I had something else planned for today, but then I heard the news (oh boy) and now I’m writing this instead.  I know it will be just one in the thousands of stories, blogs and think pieces about Bowie but, like those thousands of other writers I suppose, I too feel like he meant something more to me, that we had a deeper connection.  We’re both from Bromley for a start; a typical commuter town on the southeast edge of London that’s about as far from Mars as you can get.  And yet Bromley, with it’s radical suburban-ness, provided the blank canvas on to which David and, later, Siouxsie Sioux, Billy Idol & Topper Headon of the Clash, were able to paint their dreams.  Me too.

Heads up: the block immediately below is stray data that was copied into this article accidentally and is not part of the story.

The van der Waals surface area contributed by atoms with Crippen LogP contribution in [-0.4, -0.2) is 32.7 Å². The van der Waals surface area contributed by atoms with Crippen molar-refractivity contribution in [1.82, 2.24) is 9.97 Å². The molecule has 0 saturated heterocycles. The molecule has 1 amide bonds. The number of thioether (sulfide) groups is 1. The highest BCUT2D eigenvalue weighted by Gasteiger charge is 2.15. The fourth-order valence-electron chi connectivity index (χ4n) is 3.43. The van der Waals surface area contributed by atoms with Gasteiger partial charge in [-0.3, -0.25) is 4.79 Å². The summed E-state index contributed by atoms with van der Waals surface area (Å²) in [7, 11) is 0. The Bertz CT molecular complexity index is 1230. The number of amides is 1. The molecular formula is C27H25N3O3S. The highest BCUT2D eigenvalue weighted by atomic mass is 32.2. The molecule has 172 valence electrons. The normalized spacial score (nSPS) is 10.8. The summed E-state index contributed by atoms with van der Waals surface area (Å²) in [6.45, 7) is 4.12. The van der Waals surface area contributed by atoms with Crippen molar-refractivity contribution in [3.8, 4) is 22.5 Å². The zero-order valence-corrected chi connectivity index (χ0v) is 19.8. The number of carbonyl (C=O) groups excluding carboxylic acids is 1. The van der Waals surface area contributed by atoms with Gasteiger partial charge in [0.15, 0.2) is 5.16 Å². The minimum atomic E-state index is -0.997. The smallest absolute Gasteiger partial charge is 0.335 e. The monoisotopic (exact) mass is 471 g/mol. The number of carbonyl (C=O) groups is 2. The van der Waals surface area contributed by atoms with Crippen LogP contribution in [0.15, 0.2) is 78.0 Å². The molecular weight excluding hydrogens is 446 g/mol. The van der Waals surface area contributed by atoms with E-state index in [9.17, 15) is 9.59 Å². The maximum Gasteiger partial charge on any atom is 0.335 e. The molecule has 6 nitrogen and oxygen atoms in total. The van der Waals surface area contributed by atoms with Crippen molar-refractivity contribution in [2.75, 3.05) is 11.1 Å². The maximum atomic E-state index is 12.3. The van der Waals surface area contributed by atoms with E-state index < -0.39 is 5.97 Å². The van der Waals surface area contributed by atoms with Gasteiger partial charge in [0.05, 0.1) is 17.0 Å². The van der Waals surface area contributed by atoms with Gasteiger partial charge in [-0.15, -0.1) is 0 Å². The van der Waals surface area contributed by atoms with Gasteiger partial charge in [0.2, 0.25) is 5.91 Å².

MOORE'S LORE BowieBromley is only a twenty-minute train ride to London where dreams can actually come true and that’s where David used to head every weekend, a copy of Catcher In The Rye or something by Baudelaire sticking out of his pocket to let everyone know he was an artist.  Even then, as a teenager, he understood the power of public relations.  He used to hangout in Denmark Street, then the home of England’s Tin Pan Alley of songwriters, publishing companies and music shops; now a pile of rubble, cleared to make way for London’s Crossrail.  I used to hang out there too; window shopping for guitars, hoping to catch a glimpse of one of my Brit Rock idols trying out an axe or loading into the legendary London Astoria before a show.